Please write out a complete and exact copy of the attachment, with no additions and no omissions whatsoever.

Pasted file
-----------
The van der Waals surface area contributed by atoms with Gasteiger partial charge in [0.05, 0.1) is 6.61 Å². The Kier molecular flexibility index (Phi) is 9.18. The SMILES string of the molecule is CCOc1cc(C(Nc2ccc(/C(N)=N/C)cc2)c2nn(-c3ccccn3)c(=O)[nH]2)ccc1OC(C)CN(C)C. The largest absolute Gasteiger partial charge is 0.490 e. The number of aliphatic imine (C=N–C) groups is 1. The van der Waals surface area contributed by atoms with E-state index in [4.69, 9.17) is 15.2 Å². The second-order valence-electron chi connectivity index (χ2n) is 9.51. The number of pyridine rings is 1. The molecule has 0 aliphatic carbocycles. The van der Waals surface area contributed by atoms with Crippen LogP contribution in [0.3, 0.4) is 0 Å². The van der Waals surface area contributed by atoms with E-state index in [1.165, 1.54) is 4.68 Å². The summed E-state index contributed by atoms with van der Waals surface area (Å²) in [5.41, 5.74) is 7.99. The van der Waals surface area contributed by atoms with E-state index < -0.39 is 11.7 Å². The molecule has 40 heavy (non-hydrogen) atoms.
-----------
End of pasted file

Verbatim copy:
The van der Waals surface area contributed by atoms with Gasteiger partial charge in [0.05, 0.1) is 6.61 Å². The Kier molecular flexibility index (Phi) is 9.18. The SMILES string of the molecule is CCOc1cc(C(Nc2ccc(/C(N)=N/C)cc2)c2nn(-c3ccccn3)c(=O)[nH]2)ccc1OC(C)CN(C)C. The largest absolute Gasteiger partial charge is 0.490 e. The number of aliphatic imine (C=N–C) groups is 1. The van der Waals surface area contributed by atoms with E-state index in [4.69, 9.17) is 15.2 Å². The second-order valence-electron chi connectivity index (χ2n) is 9.51. The number of pyridine rings is 1. The molecule has 0 aliphatic carbocycles. The van der Waals surface area contributed by atoms with Crippen LogP contribution in [0.3, 0.4) is 0 Å². The van der Waals surface area contributed by atoms with E-state index in [1.165, 1.54) is 4.68 Å². The summed E-state index contributed by atoms with van der Waals surface area (Å²) in [5.41, 5.74) is 7.99. The van der Waals surface area contributed by atoms with E-state index < -0.39 is 11.7 Å². The molecule has 40 heavy (non-hydrogen) atoms.